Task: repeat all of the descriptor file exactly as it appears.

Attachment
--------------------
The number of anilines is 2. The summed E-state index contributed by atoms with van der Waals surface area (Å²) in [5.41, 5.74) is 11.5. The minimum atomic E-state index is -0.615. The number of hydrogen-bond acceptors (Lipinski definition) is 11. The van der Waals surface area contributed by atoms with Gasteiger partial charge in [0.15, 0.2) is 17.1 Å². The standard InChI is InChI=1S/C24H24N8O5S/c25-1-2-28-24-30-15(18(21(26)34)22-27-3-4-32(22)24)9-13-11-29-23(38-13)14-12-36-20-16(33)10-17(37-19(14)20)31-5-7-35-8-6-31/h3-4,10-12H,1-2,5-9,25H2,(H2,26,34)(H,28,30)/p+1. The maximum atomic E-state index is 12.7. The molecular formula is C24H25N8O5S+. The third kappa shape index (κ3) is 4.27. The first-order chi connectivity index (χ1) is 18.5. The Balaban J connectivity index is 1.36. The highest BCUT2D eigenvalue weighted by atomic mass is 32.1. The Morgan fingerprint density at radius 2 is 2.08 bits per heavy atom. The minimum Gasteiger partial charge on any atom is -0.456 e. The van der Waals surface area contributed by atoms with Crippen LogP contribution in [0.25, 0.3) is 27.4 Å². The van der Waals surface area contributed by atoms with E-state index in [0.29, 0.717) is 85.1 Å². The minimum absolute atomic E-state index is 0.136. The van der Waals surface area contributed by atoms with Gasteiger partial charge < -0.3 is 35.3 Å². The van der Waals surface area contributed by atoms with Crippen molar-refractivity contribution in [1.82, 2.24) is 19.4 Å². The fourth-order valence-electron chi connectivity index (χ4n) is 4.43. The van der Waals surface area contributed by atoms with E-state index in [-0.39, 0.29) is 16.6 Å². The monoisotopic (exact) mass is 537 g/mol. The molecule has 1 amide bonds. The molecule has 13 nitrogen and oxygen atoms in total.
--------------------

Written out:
The number of anilines is 2. The summed E-state index contributed by atoms with van der Waals surface area (Å²) in [5.41, 5.74) is 11.5. The minimum atomic E-state index is -0.615. The number of hydrogen-bond acceptors (Lipinski definition) is 11. The van der Waals surface area contributed by atoms with Gasteiger partial charge in [0.15, 0.2) is 17.1 Å². The standard InChI is InChI=1S/C24H24N8O5S/c25-1-2-28-24-30-15(18(21(26)34)22-27-3-4-32(22)24)9-13-11-29-23(38-13)14-12-36-20-16(33)10-17(37-19(14)20)31-5-7-35-8-6-31/h3-4,10-12H,1-2,5-9,25H2,(H2,26,34)(H,28,30)/p+1. The maximum atomic E-state index is 12.7. The molecular formula is C24H25N8O5S+. The third kappa shape index (κ3) is 4.27. The first-order chi connectivity index (χ1) is 18.5. The Balaban J connectivity index is 1.36. The highest BCUT2D eigenvalue weighted by atomic mass is 32.1. The Morgan fingerprint density at radius 2 is 2.08 bits per heavy atom. The minimum Gasteiger partial charge on any atom is -0.456 e. The van der Waals surface area contributed by atoms with Crippen LogP contribution in [0.25, 0.3) is 27.4 Å². The van der Waals surface area contributed by atoms with E-state index in [0.29, 0.717) is 85.1 Å². The minimum absolute atomic E-state index is 0.136. The van der Waals surface area contributed by atoms with Gasteiger partial charge < -0.3 is 35.3 Å². The van der Waals surface area contributed by atoms with Crippen molar-refractivity contribution in [1.82, 2.24) is 19.4 Å². The fourth-order valence-electron chi connectivity index (χ4n) is 4.43. The van der Waals surface area contributed by atoms with E-state index in [-0.39, 0.29) is 16.6 Å². The monoisotopic (exact) mass is 537 g/mol. The molecule has 1 amide bonds. The molecule has 13 nitrogen and oxygen atoms in total.